I remember reading a Robin Hood story as a child where the Sheriff of Nottingham rode though Sherwood forest, as I remember foolishly going alone, and Robin Hood robbed him of 300 pounds. And I thought about the unfortunate horse that had to carry the Sherrif and his gear and also 300 pounds of coins.
Wouldn't the Sheriff probably weigh at least 150 more pounds?
How much weight could a medieval riding horse carry?
A palfrey is a type of horse that was highly valued as a riding horse in the Middle Ages. It was a lighter-weight horse, usually a smooth gaited one that could amble, suitable for riding over long distances. Palfreys were not a specific breed as horse breeds are understood today. Wikipedia:Palfrey
So the riding horses in the middle ages, as opposed to cart horses, plow horses, or war horses, would have been small, and many medieval pictures of people riding depict horses which seem very small to me. Those pictures depict very paltry palfreys.
I guess that palfreys probably usually weighed less than 1,000 pounds.
In the USA the general rule is that horses can carry up to 20 percent of their own weight. So if the sheriff and his 300 pounds of coins weighed 450 pounds, his horse would have to weigh at least 2,250 pounds. Which would make it a very big horse.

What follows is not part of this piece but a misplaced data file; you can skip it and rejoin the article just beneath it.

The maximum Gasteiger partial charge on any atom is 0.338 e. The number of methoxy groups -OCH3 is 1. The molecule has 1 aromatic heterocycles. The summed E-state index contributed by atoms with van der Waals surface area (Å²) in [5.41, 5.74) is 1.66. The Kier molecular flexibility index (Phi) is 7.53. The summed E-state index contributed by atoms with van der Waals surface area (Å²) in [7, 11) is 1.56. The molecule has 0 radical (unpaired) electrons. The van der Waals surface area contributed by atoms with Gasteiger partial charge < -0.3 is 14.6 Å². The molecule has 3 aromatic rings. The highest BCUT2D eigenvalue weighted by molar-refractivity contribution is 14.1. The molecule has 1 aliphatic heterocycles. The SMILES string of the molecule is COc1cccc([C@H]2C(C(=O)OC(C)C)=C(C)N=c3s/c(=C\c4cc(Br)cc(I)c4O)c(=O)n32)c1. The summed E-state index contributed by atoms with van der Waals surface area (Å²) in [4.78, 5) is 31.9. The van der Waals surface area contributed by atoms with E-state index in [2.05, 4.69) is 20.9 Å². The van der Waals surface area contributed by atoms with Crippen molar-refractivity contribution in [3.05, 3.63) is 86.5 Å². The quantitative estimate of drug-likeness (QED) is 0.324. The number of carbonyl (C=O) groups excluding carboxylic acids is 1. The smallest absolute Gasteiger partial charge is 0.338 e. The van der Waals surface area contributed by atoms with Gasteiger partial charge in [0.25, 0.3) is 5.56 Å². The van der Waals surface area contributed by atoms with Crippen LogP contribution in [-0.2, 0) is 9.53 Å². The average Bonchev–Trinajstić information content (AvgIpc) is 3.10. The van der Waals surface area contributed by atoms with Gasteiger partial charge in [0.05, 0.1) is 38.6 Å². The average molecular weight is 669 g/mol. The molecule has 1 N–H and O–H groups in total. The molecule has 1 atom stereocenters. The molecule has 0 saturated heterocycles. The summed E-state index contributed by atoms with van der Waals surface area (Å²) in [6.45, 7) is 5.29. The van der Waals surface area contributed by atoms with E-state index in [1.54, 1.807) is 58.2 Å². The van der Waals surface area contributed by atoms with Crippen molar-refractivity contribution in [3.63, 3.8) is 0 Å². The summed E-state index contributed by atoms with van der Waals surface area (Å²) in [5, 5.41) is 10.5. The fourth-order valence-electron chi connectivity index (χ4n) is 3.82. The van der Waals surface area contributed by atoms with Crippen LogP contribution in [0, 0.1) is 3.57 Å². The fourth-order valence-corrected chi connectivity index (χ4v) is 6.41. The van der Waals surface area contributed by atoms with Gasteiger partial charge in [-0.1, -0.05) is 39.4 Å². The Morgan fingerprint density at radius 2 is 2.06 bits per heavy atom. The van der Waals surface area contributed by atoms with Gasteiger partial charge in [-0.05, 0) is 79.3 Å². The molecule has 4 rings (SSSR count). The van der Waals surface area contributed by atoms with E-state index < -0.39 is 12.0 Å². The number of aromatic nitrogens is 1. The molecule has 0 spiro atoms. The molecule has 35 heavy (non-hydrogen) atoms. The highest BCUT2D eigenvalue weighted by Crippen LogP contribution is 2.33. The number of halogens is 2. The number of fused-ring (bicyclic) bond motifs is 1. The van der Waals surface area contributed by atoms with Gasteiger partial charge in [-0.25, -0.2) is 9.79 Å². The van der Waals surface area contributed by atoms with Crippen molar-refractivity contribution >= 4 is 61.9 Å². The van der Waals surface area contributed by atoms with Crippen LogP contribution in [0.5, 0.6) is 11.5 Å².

I believe that a pound was a unit of value, enough goods or coins to equal one pound of a precious metal.
A pound is any of various units of currency in some nations. The term originated in the Frankish Empire as a result of Charlemagne's currency reform ("pound" from Latin pondus, a unit of weight) and was subsequently taken to Great Britain as the value of a pound (weight) of silver.Wikipedia:Pound
Robin Hood stories are typically set in the reign of Richard I (1189-1199), a trend started by Sir Walter Scott in Ivanoe (1819) but some original medieval Robin Hood stories mention King Edward, thus placing them in about 1272-1377.
Gold is more valuable than sliver, so gold coins worth 300 pounds of silver would weigh a lot less than 300 pounds of silver coins. Where there were any gold coins minted in England during the middle ages?
The guinea (/ˈɡɪniː/ ; commonly abbreviated gn., or gns. in plural)2 was a coin, minted in Great Britain between 1663 and 1814, that contained approximately one-quarter of an ounce of gold.3 The name came from the Guinea region in West Africa, from where much of the gold used to make the coins was sourced.4 It was the first English machine-struck gold coin, originally worth one pound sterling,3 equal to twenty shillings, but rises in the price of gold relative to silver caused the value of the guinea to increase, at times to as high as thirty shillings. From 1717 to 1816, its value was officially fixed at twenty-one shillings.Wikipedia:Noble
The angel was an English gold coin introduced by Edward IV in 1465. It was patterned after the French angelot or ange, which had been issued since 1340. The name derived from its representation of the archangel Michael slaying a dragon. As it was considered a new issue of the noble, it was also called the angel-noble. Wiki:Pound
The noble was the first English gold coin produced in quantity, introduced during the second coinage (1344–46) of King Edward III. It was preceded by the gold penny and the florin, minted during the reign of King Henry III and the beginning of the reign of King Edward III; these saw little circulation. The derivatives of the noble, the half noble and quarter noble, on the other hand, were produced in quantity and were very popular.